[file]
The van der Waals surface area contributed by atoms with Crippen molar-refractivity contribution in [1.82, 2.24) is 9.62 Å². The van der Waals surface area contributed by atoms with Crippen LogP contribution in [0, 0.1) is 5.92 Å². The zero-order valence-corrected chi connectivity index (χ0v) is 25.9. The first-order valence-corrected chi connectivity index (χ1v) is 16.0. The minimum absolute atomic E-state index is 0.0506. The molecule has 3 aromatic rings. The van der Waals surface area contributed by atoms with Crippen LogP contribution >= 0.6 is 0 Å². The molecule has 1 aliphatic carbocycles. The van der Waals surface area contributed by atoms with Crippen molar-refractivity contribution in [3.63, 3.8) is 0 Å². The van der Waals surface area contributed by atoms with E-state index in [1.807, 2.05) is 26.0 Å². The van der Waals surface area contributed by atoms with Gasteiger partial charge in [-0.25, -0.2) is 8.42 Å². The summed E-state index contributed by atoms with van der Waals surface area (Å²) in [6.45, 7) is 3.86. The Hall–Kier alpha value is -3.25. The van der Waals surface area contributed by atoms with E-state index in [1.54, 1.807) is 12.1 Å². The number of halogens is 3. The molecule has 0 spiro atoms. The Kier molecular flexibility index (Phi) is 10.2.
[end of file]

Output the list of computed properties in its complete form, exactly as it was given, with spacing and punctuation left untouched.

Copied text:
The van der Waals surface area contributed by atoms with Crippen molar-refractivity contribution in [1.82, 2.24) is 9.62 Å². The van der Waals surface area contributed by atoms with Crippen LogP contribution in [0, 0.1) is 5.92 Å². The zero-order valence-corrected chi connectivity index (χ0v) is 25.9. The first-order valence-corrected chi connectivity index (χ1v) is 16.0. The minimum absolute atomic E-state index is 0.0506. The molecule has 3 aromatic rings. The van der Waals surface area contributed by atoms with Crippen LogP contribution >= 0.6 is 0 Å². The molecule has 1 aliphatic carbocycles. The van der Waals surface area contributed by atoms with Crippen molar-refractivity contribution in [3.63, 3.8) is 0 Å². The van der Waals surface area contributed by atoms with E-state index in [1.807, 2.05) is 26.0 Å². The van der Waals surface area contributed by atoms with Gasteiger partial charge in [-0.25, -0.2) is 8.42 Å². The summed E-state index contributed by atoms with van der Waals surface area (Å²) in [6.45, 7) is 3.86. The Hall–Kier alpha value is -3.25. The van der Waals surface area contributed by atoms with E-state index in [1.54, 1.807) is 12.1 Å². The number of halogens is 3. The molecule has 0 spiro atoms. The Kier molecular flexibility index (Phi) is 10.2.